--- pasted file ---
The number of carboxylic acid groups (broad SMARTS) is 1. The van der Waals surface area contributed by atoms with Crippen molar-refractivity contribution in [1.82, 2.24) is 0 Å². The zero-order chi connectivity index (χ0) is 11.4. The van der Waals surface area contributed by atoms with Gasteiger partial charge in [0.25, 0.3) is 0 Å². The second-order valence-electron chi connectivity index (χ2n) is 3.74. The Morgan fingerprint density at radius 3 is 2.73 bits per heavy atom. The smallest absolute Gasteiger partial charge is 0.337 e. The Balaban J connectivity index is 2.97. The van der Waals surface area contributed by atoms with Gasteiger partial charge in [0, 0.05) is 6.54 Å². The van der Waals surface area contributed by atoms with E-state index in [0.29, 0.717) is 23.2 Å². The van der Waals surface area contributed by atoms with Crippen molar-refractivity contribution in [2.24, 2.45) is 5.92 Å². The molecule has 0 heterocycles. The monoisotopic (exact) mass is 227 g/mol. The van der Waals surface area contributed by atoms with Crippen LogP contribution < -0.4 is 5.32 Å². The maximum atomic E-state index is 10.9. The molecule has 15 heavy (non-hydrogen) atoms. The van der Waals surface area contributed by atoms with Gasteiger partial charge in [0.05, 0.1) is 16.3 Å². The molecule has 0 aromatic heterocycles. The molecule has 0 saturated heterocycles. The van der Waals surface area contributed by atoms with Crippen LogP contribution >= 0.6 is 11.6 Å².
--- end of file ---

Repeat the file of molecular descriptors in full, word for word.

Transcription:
The number of carboxylic acid groups (broad SMARTS) is 1. The van der Waals surface area contributed by atoms with Crippen molar-refractivity contribution in [1.82, 2.24) is 0 Å². The zero-order chi connectivity index (χ0) is 11.4. The van der Waals surface area contributed by atoms with Gasteiger partial charge in [0.25, 0.3) is 0 Å². The second-order valence-electron chi connectivity index (χ2n) is 3.74. The Morgan fingerprint density at radius 3 is 2.73 bits per heavy atom. The smallest absolute Gasteiger partial charge is 0.337 e. The Balaban J connectivity index is 2.97. The van der Waals surface area contributed by atoms with Gasteiger partial charge in [0, 0.05) is 6.54 Å². The van der Waals surface area contributed by atoms with E-state index in [0.29, 0.717) is 23.2 Å². The van der Waals surface area contributed by atoms with Crippen molar-refractivity contribution in [2.24, 2.45) is 5.92 Å². The molecule has 0 heterocycles. The monoisotopic (exact) mass is 227 g/mol. The van der Waals surface area contributed by atoms with Crippen LogP contribution < -0.4 is 5.32 Å². The maximum atomic E-state index is 10.9. The molecule has 15 heavy (non-hydrogen) atoms. The van der Waals surface area contributed by atoms with Gasteiger partial charge in [0.05, 0.1) is 16.3 Å². The molecule has 0 aromatic heterocycles. The molecule has 0 saturated heterocycles. The van der Waals surface area contributed by atoms with Crippen LogP contribution >= 0.6 is 11.6 Å².